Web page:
PegaWorld: Paul Kompare on JPMorgan Chase’s agile methodology

Paul Kompare, SVP of commercial banking technology at JPMorgan Chase discussed their Pega implementation of a straight-through processing infrastructure for commercial loans. He gave us a brief view of the current environment and the proposed solution, then moved on to discuss their agile implementation approach. Although they refer to this as Agile, it’s still a bit waterfall-like: the sprints don’t result in released code, but in checkpoint demos, and these are the points when the business representatives interact with the development team rather than being a co-located team (which likely would not have been possible since they rely heavily on offshore development resources). However, it’s a big improvement over their old waterfall methodology.

They delivered the project in two phases, each with three iterations:

  1. Happy paths and primary flows
  2. Exception paths and secondary flows
  3. UI, integration and reports

In each iteration, they establish and sign off on the criteria, then use Pega to directly capture objectives and model the processes. With this relatively agile process, they improved project sponsorship as well as getting early buy-in from the business, since they were able to demonstrate something earlier and more frequently. Using PRPC also gives the business managers more visibility into the business processes and their underlying logic, rather than having those processes locked up inside opaque application code. They found that the tools gave them more agility and flexibility during implementation, greater reusability and faster time to market, as well as allowing potential changes to be identified earlier.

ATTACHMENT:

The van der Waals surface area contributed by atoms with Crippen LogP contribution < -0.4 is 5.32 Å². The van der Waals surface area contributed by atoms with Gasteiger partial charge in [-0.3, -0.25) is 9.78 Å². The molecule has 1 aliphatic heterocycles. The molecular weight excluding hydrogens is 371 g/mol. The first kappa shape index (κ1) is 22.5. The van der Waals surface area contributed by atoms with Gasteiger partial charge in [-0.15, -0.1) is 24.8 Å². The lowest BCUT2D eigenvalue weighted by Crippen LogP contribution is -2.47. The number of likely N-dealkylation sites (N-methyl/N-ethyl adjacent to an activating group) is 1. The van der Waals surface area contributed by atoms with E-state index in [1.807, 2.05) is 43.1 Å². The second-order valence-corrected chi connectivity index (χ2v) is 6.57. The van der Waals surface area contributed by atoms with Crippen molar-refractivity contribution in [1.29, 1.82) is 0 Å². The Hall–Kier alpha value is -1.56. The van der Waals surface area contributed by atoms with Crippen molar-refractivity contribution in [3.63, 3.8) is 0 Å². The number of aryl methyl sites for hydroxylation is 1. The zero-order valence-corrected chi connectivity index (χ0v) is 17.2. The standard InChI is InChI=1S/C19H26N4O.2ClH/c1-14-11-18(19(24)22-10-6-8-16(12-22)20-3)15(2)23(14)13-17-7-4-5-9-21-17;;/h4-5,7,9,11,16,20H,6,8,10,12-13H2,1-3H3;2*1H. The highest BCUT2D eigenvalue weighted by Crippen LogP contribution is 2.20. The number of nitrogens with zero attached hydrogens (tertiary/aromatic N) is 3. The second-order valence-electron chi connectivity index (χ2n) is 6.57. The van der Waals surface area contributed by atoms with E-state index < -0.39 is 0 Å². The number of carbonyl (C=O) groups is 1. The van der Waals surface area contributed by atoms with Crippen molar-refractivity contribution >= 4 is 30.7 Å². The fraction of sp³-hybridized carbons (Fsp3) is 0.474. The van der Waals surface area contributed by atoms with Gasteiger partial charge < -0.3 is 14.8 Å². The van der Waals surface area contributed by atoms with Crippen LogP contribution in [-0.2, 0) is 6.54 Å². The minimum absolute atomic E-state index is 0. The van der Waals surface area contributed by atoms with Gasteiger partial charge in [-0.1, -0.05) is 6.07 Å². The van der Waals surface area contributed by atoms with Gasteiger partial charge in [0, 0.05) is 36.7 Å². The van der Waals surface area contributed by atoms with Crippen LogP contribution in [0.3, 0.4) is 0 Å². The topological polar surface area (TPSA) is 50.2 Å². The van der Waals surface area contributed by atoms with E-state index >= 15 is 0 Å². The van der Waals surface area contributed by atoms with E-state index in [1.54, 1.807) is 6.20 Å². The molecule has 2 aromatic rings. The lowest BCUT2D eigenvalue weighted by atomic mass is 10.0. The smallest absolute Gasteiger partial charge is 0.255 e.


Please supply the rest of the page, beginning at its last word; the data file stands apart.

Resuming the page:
They did have some challenges with adapting to an agile approach: this type of approach assumes that changes to the design and functionality of the system will occur during development, and relies on rolling out a phased series of small, self-contained components. From a funding standpoint, it’s almost impossible to issue fixed-price contracts for agile development, since there is not a really fixed statement of work on which to base the proposed price. I’ve seen cases where a third-party services firm doesn’t really get agile methodology, and there is a huge amount of overhead as they attempt to shoehorn their waterfall deliverables into each iteration of the agile development, or they just abandon the agile approach and go back to waterfall.

There’s also major changes to roles and responsibilities: the business participants have much greater responsibility during design and as the system rolls out, and having them trained in the design tools is critical.

He concluded that adopting agile development methodologies has been a challenge for them, but that it’s definitely helping them to achieve shorter development cycles. There’s very little here that’s specific to commercial loans, Pega implementations, or even BPM; these same factors would be seen in any organization shifting to an agile approach. However, Kompare made the point that they were driven to consider an agile approach because the Pega tools tend to work better in that environment than with a traditional development methodology.

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